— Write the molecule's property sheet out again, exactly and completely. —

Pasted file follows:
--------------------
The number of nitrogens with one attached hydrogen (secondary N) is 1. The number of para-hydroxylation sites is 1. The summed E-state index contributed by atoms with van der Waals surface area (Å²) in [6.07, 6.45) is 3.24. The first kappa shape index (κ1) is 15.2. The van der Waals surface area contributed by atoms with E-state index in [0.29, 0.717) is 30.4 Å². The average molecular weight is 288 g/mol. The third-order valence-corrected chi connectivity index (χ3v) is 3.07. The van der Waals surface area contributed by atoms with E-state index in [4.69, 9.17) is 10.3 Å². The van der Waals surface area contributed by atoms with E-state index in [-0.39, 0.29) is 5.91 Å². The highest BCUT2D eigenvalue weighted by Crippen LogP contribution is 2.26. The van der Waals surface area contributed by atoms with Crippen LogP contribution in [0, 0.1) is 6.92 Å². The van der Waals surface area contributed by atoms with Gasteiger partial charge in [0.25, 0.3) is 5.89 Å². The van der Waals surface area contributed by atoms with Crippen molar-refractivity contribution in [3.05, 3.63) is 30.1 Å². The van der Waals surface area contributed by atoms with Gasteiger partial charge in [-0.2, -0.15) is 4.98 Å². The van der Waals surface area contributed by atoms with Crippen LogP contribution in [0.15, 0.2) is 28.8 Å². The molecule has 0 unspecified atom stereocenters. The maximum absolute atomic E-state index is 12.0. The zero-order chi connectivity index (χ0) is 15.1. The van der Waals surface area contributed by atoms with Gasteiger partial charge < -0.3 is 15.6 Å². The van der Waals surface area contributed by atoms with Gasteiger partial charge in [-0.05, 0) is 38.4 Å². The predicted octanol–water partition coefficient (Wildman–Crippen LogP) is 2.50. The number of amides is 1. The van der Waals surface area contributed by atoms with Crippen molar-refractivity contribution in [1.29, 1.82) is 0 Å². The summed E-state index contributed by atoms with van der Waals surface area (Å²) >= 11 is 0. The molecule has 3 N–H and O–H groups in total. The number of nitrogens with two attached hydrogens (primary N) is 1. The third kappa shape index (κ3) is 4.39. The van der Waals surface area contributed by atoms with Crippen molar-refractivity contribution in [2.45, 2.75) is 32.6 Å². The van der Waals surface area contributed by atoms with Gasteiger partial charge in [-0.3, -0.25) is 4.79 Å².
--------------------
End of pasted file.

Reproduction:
The number of nitrogens with one attached hydrogen (secondary N) is 1. The number of para-hydroxylation sites is 1. The summed E-state index contributed by atoms with van der Waals surface area (Å²) in [6.07, 6.45) is 3.24. The first kappa shape index (κ1) is 15.2. The van der Waals surface area contributed by atoms with E-state index in [0.29, 0.717) is 30.4 Å². The average molecular weight is 288 g/mol. The third-order valence-corrected chi connectivity index (χ3v) is 3.07. The van der Waals surface area contributed by atoms with E-state index in [4.69, 9.17) is 10.3 Å². The van der Waals surface area contributed by atoms with E-state index in [-0.39, 0.29) is 5.91 Å². The highest BCUT2D eigenvalue weighted by Crippen LogP contribution is 2.26. The van der Waals surface area contributed by atoms with Crippen LogP contribution in [0, 0.1) is 6.92 Å². The van der Waals surface area contributed by atoms with Gasteiger partial charge in [0.25, 0.3) is 5.89 Å². The van der Waals surface area contributed by atoms with Crippen molar-refractivity contribution in [3.05, 3.63) is 30.1 Å². The van der Waals surface area contributed by atoms with Gasteiger partial charge in [-0.2, -0.15) is 4.98 Å². The van der Waals surface area contributed by atoms with Crippen LogP contribution in [0.15, 0.2) is 28.8 Å². The molecule has 0 unspecified atom stereocenters. The maximum absolute atomic E-state index is 12.0. The zero-order chi connectivity index (χ0) is 15.1. The van der Waals surface area contributed by atoms with Gasteiger partial charge < -0.3 is 15.6 Å². The van der Waals surface area contributed by atoms with Gasteiger partial charge in [-0.05, 0) is 38.4 Å². The predicted octanol–water partition coefficient (Wildman–Crippen LogP) is 2.50. The number of amides is 1. The van der Waals surface area contributed by atoms with Crippen molar-refractivity contribution in [1.29, 1.82) is 0 Å². The summed E-state index contributed by atoms with van der Waals surface area (Å²) >= 11 is 0. The molecule has 3 N–H and O–H groups in total. The number of nitrogens with two attached hydrogens (primary N) is 1. The third kappa shape index (κ3) is 4.39. The van der Waals surface area contributed by atoms with Crippen molar-refractivity contribution in [2.45, 2.75) is 32.6 Å². The van der Waals surface area contributed by atoms with Gasteiger partial charge in [-0.3, -0.25) is 4.79 Å².